Today I'm continuing my theme of playing catch up on my blogs. Last week I started the week in recovery mode from XcamP. Because it was such a long week and because I had gotten sick, I really treasured the chance to have a few days to myself to relax and recover before moving on to the next thing. On Sunday I was blessed with an invitation to have Sunday dinner with the Samiec family. Two of the children in this family and I have become friends throughout the course of this summer, and I was excited to have the chance to meet their parents and spend the afternoon with them. Not only did I get to come over for dinner, but I even got to help in the preparation a little. Maybe eventually the women here will collectively teach this "kitchen incompetent" how to cook.
After a relaxing and fairly uneventful Monday and Tuesday (except for teaching my three English classes), I went on Wednesday to Budišov nad Budišovkou to join the last two days of our church's English camp. I took the train (my first Czech train ride!) from Třinec to Karvína by myself. In Karvína, I met with a doctor who is so renowned here that everyone simply calls him by his first name, Bendito. I actually have no idea what his last name is. He is originally from Angola, but he moved to the Czech Republic 25 years ago to attend University in Brno. He's lived here longer than he lived in his home country. Anyway, he and his wife, wonderful people both, picked me up at the train station and the three of us drove the rest of the way to Budišov. It was a very pleasant ride. Bendito and I spoke with each other in English, but more of our conversation was in Spanish as his Spanish is stronger than his English. At one point, he said a sentence to me that was trilingual. That's right, in one sentence he switched between Czech, English and Spanish. And the funny thing was, I understood him! I tried my Czech on his wife, and I have to admit that it was pitiful. But they were both patient with me, and they taught me a few new words on the way to the camp. The reason that Bendito and his wife were going to the Children's camp was that every evening, a non-Czech had been invited to speak about his or her home country. Wednesday was Bendito's appointed night, and once we arrived and the time came for him to speak, he gave a presentation about the continent of Africa with the most beautiful slide show that I've ever seen. When he was done speaking, I was dying to go to Africa and see EVERYTHING. When Bendito was finished speaking, he and his wife went home, and I stayed at the camp until Friday when it ended.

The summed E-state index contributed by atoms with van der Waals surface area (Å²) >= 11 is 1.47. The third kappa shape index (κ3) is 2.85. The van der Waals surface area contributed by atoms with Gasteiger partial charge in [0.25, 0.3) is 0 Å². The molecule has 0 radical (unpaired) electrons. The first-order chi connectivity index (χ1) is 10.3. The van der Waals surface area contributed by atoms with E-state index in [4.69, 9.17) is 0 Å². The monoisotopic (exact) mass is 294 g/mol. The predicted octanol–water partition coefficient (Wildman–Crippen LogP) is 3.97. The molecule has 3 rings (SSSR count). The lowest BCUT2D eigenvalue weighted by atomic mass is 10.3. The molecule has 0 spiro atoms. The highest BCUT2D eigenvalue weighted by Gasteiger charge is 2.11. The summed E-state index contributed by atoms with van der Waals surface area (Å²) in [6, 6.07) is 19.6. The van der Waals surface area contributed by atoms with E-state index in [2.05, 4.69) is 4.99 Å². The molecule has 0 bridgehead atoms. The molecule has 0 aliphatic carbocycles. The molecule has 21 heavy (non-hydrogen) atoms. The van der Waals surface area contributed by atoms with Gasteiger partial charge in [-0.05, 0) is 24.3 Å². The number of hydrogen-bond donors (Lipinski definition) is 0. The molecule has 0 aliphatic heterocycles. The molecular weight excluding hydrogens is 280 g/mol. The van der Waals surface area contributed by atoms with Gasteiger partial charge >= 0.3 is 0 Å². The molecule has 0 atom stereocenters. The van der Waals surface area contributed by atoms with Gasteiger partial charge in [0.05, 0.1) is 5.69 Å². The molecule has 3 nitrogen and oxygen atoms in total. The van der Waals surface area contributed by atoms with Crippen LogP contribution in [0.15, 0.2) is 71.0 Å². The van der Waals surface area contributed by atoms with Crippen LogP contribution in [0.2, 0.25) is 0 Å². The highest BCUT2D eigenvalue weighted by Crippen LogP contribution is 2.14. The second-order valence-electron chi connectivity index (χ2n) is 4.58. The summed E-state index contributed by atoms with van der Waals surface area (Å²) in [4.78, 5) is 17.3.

On Thursday, the entire camp went for a six hour trip to the top of the mountain above Budišov. On the way there, I was blessed to walk with so many children who wanted to be my friend and who wanted to teach me Czech. I learned more words and phrases on the way to the top of that mountain than I have learned in any other single WEEK that I've been here. More than that, I developed a couple friendships with some wonderful children from my congregation. I also had the first time in my life to pick blueberries. Parts of the mountains here are carpeted with blueberry plants under the trees, and by the end of the afternoon, my hands and my mouth were purple. It was wonderful. At the top of the mountain, there was a meteorological station where we spent about an hour learning about the machinery and equipment for weather prediction.
That evening it was my turn to talk about my home. I had been told that I should talk about Cowboys and Indians because children in the Czech Republic love the American Old West. So, I made a presentation about Plains Indians and Cowboys. It went over so well with the children that the next morning, when they were asked what their favorite part of the camp was, many of them said "Ashley!" I have a sneaking suspicion that they said that because it was the most recent event, and therefore the thing they remembered the best, but who am I to say? At any rate, the two days when I was at our children's camp were two of the best days of the last month. Seriously. It was wonderful.